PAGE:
I thought I'd change things up a bit and share with you some pictures of our trip today to the Marie Selby Botanical Gardens in Sarasota. The grounds are along Sarasota Bay, with a beautiful view of the city:
They cover 14 acres of the former estate of Marie Selby, and were born in 1975, after she left them to the city. The gardens specialize in plants called Epiphytes, which are plants that live on other plants but are non-parasitic. They are commonly called "air plants" and attach to their host plant for support and as a means to reach more sunlight. They can be found among orchids, bromeliads, ferns, heath and mosses. The most common one is Spanish Moss!
Here's a collage of some of the beautiful and interesting plants in the greenhouse there:
Doesn't that plant on the bottom right look like a bunch of baby birds that are waiting for Mama to bring them some worms? Outside, there is a small bonsai exhibit:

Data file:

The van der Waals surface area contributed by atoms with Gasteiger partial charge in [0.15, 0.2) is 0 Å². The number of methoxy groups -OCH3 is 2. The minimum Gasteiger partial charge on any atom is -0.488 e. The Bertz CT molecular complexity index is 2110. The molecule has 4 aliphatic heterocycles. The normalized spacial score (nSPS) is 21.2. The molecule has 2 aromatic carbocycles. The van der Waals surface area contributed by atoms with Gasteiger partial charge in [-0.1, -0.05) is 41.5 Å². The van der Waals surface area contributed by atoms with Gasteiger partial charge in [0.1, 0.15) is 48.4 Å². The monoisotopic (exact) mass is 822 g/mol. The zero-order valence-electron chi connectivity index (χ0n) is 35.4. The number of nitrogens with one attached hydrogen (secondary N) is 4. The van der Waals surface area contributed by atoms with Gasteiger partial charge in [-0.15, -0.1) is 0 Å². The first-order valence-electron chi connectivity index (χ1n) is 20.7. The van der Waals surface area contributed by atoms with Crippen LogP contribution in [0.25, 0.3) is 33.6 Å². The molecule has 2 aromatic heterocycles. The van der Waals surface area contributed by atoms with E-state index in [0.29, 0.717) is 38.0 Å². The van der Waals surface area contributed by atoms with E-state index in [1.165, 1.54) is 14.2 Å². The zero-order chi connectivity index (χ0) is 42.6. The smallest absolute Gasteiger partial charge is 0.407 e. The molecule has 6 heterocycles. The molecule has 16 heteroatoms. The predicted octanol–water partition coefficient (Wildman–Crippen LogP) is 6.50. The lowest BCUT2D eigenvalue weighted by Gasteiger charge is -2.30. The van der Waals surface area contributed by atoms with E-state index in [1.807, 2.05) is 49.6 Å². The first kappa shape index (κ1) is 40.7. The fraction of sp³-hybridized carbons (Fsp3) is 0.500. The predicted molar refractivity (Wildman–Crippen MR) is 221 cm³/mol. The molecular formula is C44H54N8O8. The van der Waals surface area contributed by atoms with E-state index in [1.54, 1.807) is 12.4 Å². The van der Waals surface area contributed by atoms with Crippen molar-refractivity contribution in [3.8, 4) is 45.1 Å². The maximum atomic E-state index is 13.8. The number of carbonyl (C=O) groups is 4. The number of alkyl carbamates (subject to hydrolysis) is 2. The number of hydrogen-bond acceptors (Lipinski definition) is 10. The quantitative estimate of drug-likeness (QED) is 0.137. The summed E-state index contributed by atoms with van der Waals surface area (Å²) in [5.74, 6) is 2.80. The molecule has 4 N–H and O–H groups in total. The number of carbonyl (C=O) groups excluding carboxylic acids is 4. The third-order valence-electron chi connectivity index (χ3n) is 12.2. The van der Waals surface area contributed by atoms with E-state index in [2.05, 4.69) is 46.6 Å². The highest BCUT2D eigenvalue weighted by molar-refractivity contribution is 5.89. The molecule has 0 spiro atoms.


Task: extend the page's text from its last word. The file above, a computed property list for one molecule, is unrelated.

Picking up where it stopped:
And there are also some banyan trees, which are actually in the fig family and are epiphytes that have started by depositing seeds in the cracks of a host tree. These trees are not uncommon in Florida - not far from where we are living here, there is a charming town called Boca Grande, which has many of them also. This is ONE tree:
The former home of Marie Selby and her husband has been turned into a coffee and tea house, and there is a wonderful Rainforest quilt! I wish I could do it justice in my photo:
Here's a collage of some of the 3D elements that the maker, Ms. Raynor Pope added to it. See the snake and the lizard, as well as some beautiful orchids and other flowers.
We spent a few hours at this beautiful place, and then headed over to St. Armand's Circle in Sarasota for a wonderful lunch at the Columbia Restaurant, billed as Florida's oldest and most honored Spanish restaurant. We had coconut crusted mahi-mahi with a mango and tropical fruit salsa and yellow rice, along with Sangria. Perfection!